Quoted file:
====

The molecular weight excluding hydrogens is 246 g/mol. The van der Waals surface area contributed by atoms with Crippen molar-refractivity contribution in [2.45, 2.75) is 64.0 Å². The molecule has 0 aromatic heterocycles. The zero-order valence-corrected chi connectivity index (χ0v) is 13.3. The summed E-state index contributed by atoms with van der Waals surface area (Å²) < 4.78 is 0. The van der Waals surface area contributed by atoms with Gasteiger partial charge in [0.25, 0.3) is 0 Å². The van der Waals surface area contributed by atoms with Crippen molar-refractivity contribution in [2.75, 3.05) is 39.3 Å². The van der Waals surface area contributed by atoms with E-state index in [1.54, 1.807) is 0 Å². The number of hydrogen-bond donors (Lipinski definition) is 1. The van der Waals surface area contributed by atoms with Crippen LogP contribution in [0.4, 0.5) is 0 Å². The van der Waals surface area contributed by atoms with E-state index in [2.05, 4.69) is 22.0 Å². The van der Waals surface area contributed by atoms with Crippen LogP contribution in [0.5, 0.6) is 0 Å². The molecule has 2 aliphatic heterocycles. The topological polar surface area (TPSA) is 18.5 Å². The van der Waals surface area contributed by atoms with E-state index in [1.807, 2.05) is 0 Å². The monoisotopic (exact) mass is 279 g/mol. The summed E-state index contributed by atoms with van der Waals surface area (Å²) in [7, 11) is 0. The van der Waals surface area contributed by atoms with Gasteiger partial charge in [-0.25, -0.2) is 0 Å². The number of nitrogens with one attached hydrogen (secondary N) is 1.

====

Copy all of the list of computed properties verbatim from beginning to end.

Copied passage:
The molecular weight excluding hydrogens is 246 g/mol. The van der Waals surface area contributed by atoms with Crippen molar-refractivity contribution in [2.45, 2.75) is 64.0 Å². The molecule has 0 aromatic heterocycles. The zero-order valence-corrected chi connectivity index (χ0v) is 13.3. The summed E-state index contributed by atoms with van der Waals surface area (Å²) < 4.78 is 0. The van der Waals surface area contributed by atoms with Gasteiger partial charge in [0.25, 0.3) is 0 Å². The van der Waals surface area contributed by atoms with Crippen molar-refractivity contribution in [2.75, 3.05) is 39.3 Å². The van der Waals surface area contributed by atoms with E-state index in [1.54, 1.807) is 0 Å². The number of hydrogen-bond donors (Lipinski definition) is 1. The van der Waals surface area contributed by atoms with Crippen LogP contribution in [0.4, 0.5) is 0 Å². The van der Waals surface area contributed by atoms with E-state index in [2.05, 4.69) is 22.0 Å². The van der Waals surface area contributed by atoms with Crippen LogP contribution in [0.5, 0.6) is 0 Å². The molecule has 2 aliphatic heterocycles. The topological polar surface area (TPSA) is 18.5 Å². The van der Waals surface area contributed by atoms with E-state index in [1.807, 2.05) is 0 Å². The monoisotopic (exact) mass is 279 g/mol. The summed E-state index contributed by atoms with van der Waals surface area (Å²) in [7, 11) is 0. The van der Waals surface area contributed by atoms with Gasteiger partial charge in [-0.25, -0.2) is 0 Å². The number of nitrogens with one attached hydrogen (secondary N) is 1.